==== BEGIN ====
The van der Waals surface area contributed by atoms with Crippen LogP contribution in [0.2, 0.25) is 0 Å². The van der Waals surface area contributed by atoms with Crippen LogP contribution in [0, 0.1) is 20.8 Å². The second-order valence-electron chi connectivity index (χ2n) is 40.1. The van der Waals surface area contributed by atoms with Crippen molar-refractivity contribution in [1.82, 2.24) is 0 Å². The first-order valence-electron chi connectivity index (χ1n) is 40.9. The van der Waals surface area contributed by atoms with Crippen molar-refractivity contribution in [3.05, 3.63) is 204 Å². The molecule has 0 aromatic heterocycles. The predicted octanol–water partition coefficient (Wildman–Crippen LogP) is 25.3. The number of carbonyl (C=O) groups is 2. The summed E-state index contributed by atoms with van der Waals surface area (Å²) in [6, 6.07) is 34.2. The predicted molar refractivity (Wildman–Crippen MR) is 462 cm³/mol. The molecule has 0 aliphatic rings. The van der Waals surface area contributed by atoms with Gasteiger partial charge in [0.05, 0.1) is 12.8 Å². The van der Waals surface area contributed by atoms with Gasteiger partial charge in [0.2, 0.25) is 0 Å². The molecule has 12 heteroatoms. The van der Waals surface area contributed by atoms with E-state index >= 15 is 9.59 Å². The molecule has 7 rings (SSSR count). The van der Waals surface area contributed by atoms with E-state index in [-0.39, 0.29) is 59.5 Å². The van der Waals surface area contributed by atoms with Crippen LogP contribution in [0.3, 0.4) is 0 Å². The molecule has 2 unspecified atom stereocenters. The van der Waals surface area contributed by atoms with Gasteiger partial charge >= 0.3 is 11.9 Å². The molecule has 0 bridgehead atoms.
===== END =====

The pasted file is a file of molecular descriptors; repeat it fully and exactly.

The van der Waals surface area contributed by atoms with Crippen LogP contribution in [0.2, 0.25) is 0 Å². The van der Waals surface area contributed by atoms with Crippen LogP contribution in [0, 0.1) is 20.8 Å². The second-order valence-electron chi connectivity index (χ2n) is 40.1. The van der Waals surface area contributed by atoms with Crippen molar-refractivity contribution in [1.82, 2.24) is 0 Å². The first-order valence-electron chi connectivity index (χ1n) is 40.9. The van der Waals surface area contributed by atoms with Crippen molar-refractivity contribution in [3.05, 3.63) is 204 Å². The molecule has 0 aromatic heterocycles. The predicted octanol–water partition coefficient (Wildman–Crippen LogP) is 25.3. The number of carbonyl (C=O) groups is 2. The summed E-state index contributed by atoms with van der Waals surface area (Å²) in [6, 6.07) is 34.2. The predicted molar refractivity (Wildman–Crippen MR) is 462 cm³/mol. The molecule has 0 aliphatic rings. The van der Waals surface area contributed by atoms with Gasteiger partial charge in [0.05, 0.1) is 12.8 Å². The van der Waals surface area contributed by atoms with Gasteiger partial charge in [0.2, 0.25) is 0 Å². The molecule has 12 heteroatoms. The van der Waals surface area contributed by atoms with E-state index >= 15 is 9.59 Å². The molecule has 7 rings (SSSR count). The van der Waals surface area contributed by atoms with E-state index in [-0.39, 0.29) is 59.5 Å². The van der Waals surface area contributed by atoms with Crippen LogP contribution in [0.3, 0.4) is 0 Å². The molecule has 2 unspecified atom stereocenters. The van der Waals surface area contributed by atoms with Gasteiger partial charge >= 0.3 is 11.9 Å². The molecule has 0 bridgehead atoms.